Fuller, Smith & Turner plc (Fuller’s) is an independent family-owned regional brewer and premium pub operator, founded in 1845 in Chiswick, West London. It is based at the historic Griffin Brewery in Chiswick, where brewing has taken place continuously since 1654. Fuller’s is listed on the London Stock Exchange.

Renowned as the home of such famed ales as the iconic London Pride, Frontier Lager, ESB and 1845, Fuller’s produces a variety of cask and craft keg beers supported by a changing seasonal range. The company owns Cornish Orchards, a craft cider maker producing a range of award-winning ciders and premium soft drinks, and Nectar Imports, a wholesale drinks business. In February 2018, Fuller’s also acquired Dark Star Brewing, a craft cask brewer based in Sussex.

Hikvision-Maxtag video security system With such a wide range of locations, Fuller’s decided that the time had come to upgrade and synergise its security surveillance systems

Fuller's also owns and operates over 380 pubs, inns and hotels across the South of England. These include more than 200 Fuller’s managed pubs and hotels, and over 170 tenanted pubs, with the accommodation on offer consisting of in excess of 780 boutique rooms. The Fuller’s pub estate stretches from Brighton to Birmingham and from Bristol to the Greenwich Peninsula.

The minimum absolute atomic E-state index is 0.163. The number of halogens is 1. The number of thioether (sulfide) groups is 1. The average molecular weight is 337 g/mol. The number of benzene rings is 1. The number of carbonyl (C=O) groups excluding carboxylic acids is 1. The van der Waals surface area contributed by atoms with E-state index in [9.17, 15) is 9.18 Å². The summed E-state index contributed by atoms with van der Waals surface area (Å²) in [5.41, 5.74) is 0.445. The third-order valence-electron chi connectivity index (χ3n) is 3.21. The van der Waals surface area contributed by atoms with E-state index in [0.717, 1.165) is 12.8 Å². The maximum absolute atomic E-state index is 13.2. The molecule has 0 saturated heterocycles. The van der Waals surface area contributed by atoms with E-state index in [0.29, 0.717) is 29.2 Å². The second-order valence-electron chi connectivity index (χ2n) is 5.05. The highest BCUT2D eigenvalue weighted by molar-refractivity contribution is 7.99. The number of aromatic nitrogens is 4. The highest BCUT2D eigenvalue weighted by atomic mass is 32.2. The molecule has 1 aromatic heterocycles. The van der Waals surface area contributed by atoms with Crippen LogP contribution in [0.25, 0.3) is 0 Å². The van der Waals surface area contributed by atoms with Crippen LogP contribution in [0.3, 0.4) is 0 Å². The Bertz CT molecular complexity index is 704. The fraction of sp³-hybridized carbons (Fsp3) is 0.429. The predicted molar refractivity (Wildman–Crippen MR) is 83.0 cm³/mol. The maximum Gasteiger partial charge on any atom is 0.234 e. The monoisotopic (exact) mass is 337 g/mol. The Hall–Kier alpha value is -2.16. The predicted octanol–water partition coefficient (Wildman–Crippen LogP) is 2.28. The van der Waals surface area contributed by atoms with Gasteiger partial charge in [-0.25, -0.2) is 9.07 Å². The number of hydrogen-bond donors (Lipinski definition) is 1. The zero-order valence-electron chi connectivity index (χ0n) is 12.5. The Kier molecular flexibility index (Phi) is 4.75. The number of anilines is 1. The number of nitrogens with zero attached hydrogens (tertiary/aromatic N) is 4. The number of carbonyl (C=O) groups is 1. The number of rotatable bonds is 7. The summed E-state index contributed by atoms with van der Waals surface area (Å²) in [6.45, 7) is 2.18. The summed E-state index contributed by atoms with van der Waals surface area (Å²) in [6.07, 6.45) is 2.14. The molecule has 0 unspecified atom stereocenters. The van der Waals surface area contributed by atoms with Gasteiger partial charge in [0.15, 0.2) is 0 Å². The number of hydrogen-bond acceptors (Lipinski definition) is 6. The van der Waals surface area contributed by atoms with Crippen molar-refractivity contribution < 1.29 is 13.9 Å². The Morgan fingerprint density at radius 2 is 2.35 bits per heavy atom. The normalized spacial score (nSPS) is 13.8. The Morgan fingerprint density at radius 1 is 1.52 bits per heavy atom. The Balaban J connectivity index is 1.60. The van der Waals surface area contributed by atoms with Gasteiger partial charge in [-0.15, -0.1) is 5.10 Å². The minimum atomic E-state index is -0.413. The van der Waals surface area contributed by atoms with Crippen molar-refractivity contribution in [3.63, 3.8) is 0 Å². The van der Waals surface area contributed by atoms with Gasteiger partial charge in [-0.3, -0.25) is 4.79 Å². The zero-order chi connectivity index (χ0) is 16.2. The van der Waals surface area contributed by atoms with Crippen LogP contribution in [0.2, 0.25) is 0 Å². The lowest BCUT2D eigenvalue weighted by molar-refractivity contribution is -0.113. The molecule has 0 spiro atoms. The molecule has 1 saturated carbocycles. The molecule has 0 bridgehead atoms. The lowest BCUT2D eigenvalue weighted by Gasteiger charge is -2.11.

With such a wide range of locations, Fuller’s decided that the time had come to upgrade and synergise its security surveillance systems. In place across those facilities were a diverse range of analogue equipment from a myriad of manufacturers. In most cases these legacy systems were offering poor, low resolution images and no remote access to onsite video.